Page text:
I love the autonomy, I love the I get to be very close to the top level of every company I’m in without having to be the C-level executive. You know, and I think as many of us who work closely with them, we often probably say, I’m really glad that’s not my job, I’m really happy to be a supporting character to be the person behind the curtain. It’s a tough job, I wouldn’t want to travel the world constantly. But I love making it happen and making it happen really seamlessly for them. There’s just a lot of joy, the devil is in the details is something I say a lot, because it’s really, I’m a very detail oriented person. And actually, that’s one of my weaknesses is I often have to take a step back. And I rely on my co workers who have strengths, in sort of the bigger picture stuff to say, remind me if I’m thinking to my grow here, when I, you know, when I need to get bigger. And so I just think it’s an amazing role. This role didn’t exist, you know, we had secretaries. We’ve had office management. And in the end, we were, you know, I think part of it that allowed the power to build and the real relationships to build is the respect for the role and understanding of the value that this role provides.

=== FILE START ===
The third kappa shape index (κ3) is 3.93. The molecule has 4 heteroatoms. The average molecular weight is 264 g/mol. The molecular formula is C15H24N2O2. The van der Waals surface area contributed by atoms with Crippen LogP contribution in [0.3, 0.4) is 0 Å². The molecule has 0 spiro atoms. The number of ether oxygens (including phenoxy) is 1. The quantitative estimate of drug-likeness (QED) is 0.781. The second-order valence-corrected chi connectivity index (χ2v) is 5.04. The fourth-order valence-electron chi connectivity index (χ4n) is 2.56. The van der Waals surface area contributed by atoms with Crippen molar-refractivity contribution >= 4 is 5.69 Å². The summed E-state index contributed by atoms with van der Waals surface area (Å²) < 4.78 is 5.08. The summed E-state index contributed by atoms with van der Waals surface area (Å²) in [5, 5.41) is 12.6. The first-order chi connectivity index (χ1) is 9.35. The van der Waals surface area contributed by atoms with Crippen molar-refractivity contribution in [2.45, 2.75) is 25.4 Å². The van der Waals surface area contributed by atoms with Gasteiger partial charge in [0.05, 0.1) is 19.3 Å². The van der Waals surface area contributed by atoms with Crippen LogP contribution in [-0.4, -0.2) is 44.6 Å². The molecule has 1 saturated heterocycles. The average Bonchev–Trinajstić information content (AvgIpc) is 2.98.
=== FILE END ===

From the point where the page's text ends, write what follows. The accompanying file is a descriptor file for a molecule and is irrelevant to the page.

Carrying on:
Jeremy Burrows 7:16
Awesome. So tell us about one of the bigger mistakes you’ve made, and maybe specifically in one of the startup environments.

Shelley Trask 7:27